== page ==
Migration policies developed in the Euro-Mediterranean region are strongly influenced by the image of a fortress Europe that is under siege and that seeks to control and counteract migratory movements in the Mediterranean. Reinforced by the rise of rightwing and extreme right-wing populism in recent years, this view has largely shaped the European Union’s relations with its Mediterranean neighbours, to the extent that migration is arguably one of the most important issues shaping Euro-Mediterranean relations today.
The current Euro-Mediterranean migration governance system reflects the European security-migration nexus in which different forms of cooperation interact and intersect with each other, creating a complex regulatory regime (Alter & Meunier, 2009; Betts, 2011; Ahouga, 2013). The aim of this analytical article is to shift the focus away from the European Union (EU) in order to gain a more comprehensive understanding of the priorities of the southern Mediterranean countries, which are grappling with complex migration realities.
It is important to cross perspectives of the North and South of the Mediterranean on migration so as to grasp the issues at stake in their entirety and to allow for a mutually beneficial partnership in this area.
European perspective on main policy areas and cooperation priorities
Since the introduction of free movement in the 1980s, the EU has become involved in the processing of the entry and exit of non-nationals, which had previously been a matter of sole state discretion. Migration and asylum issues have since become areas of shared competence between the EU and its Member States. The Europeanisation of migration management has been mainly directed towards the fight against irregular immigration, which is widely perceived as a security threat (Bigo, 1998; Gabrielli, 2007). This conception is formalised in the Schengen agreements themselves, in which migration seems to have been viewed from a security perspective in the same way as terrorism or organised crime (Brochmann, 1999). The development of this perception owes much to the amalgams that often associate illegal immigration with jihadist terrorism and trafficking of all kinds (Alami M’chichi, 2005). The attacks of 11 September 2001 reinforced this European security approach and consolidated the security conception and treatment of migration (Rakkah, 2009). In the aim of rationalising incoming migration flows, European states have sought to involve third countries of origin and/or transit of migration flows in migration management and control through various national, bilateral, or multilateral initiatives.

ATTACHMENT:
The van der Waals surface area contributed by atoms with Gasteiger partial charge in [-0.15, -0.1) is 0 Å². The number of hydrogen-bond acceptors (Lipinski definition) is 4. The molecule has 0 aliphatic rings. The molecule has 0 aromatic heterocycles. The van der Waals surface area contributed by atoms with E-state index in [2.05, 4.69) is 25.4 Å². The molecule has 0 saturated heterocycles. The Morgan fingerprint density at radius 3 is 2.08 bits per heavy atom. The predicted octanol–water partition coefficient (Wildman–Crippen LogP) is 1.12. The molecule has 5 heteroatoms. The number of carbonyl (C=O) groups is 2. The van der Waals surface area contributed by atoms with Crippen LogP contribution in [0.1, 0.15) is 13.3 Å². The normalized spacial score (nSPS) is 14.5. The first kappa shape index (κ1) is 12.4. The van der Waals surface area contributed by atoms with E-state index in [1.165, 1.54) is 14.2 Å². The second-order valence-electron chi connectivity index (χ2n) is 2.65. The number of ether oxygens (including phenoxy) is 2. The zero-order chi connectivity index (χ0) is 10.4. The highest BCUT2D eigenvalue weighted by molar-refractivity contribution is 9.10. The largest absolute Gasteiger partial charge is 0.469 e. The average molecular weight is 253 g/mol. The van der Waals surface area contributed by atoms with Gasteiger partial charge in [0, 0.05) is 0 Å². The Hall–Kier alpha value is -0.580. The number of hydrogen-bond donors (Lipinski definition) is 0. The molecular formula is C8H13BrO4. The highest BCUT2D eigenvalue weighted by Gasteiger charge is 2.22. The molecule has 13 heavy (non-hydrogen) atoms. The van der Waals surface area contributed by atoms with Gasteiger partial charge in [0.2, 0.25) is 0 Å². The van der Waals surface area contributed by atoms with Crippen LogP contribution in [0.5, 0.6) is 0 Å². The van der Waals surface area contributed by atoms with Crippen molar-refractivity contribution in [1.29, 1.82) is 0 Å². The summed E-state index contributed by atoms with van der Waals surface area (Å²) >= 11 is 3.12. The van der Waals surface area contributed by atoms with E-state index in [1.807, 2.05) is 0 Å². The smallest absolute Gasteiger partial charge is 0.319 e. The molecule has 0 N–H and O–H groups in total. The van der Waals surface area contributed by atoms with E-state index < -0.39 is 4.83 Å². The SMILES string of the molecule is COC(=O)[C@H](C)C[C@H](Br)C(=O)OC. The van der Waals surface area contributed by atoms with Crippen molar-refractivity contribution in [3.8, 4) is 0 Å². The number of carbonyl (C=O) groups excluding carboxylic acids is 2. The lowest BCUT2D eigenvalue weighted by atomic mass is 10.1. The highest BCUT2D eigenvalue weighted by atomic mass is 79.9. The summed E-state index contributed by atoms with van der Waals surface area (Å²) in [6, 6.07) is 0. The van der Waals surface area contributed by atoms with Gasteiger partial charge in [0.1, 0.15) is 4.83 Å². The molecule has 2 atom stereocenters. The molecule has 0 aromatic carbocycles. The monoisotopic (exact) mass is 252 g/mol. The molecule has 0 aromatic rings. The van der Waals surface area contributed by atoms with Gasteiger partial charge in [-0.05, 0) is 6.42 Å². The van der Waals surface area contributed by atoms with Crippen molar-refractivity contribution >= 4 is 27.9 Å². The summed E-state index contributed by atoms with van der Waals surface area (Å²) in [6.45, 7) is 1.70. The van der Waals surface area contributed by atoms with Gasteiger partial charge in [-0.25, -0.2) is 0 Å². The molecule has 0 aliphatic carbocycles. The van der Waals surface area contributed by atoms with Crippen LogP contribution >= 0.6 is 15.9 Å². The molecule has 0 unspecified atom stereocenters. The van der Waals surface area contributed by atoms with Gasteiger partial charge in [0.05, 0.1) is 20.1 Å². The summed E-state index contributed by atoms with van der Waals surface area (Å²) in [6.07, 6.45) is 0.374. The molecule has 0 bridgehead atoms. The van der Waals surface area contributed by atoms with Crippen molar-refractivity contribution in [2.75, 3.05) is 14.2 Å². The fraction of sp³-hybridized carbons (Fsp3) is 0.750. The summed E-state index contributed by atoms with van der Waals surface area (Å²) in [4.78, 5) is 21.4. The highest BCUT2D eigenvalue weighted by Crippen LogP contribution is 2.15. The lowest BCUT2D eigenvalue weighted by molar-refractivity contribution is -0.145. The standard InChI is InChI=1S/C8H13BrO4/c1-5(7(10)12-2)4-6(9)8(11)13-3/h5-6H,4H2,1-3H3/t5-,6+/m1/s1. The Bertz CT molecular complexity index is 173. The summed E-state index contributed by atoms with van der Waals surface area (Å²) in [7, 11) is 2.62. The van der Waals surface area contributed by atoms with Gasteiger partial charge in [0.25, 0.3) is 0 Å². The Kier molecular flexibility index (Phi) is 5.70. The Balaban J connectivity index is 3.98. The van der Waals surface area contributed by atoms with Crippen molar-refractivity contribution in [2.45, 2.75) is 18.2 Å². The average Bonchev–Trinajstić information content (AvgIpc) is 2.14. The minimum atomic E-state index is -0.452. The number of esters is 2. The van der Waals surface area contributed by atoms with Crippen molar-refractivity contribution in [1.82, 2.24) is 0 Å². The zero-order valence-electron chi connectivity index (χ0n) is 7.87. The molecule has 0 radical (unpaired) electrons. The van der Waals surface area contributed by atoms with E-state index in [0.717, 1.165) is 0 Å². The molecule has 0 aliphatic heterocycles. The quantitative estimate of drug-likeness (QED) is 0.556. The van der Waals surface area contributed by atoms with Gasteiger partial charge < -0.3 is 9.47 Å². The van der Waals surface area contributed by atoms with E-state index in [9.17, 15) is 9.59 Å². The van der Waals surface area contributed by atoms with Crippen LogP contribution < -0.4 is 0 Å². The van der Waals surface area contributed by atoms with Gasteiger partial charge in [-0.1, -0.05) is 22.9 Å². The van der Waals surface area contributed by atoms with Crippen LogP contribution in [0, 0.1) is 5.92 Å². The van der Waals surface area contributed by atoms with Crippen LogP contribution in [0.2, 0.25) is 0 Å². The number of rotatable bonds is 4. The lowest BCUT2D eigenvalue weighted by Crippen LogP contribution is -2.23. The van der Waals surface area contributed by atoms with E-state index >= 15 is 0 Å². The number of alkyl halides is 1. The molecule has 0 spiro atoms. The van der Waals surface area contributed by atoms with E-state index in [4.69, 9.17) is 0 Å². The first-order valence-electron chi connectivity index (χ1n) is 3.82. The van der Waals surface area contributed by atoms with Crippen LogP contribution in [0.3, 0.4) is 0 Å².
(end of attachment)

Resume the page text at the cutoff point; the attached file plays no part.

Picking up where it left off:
A series of multilateral mechanisms involving countries on both sides of the Mediterranean has been developed by European states over the past two decades to form what is now the Euro-Mediterranean system of migration governance. The latter is the result of various exploratory attempts by European states to contain irregular migration.
The Barcelona Declaration of 1995, which constitutes the founding act of the Euro- Mediterranean Partnership, aims to create a free trade area. It does not mention free movement of persons, which is enshrined as one of the four fundamental freedoms of the EU. The Barcelona Declaration betrays the primacy of a Eurocentric logic by devoting two paragraphs to migration in which it is notably foreseen to “establish closer cooperation in the areas of illegal immigration” and to “adopt the relevant provisions and measures, by means of bilateral agreements or arrangements, in order to readmit [partners’] nationals who are in an illegal situation” (Barcelona Declaration, 1995).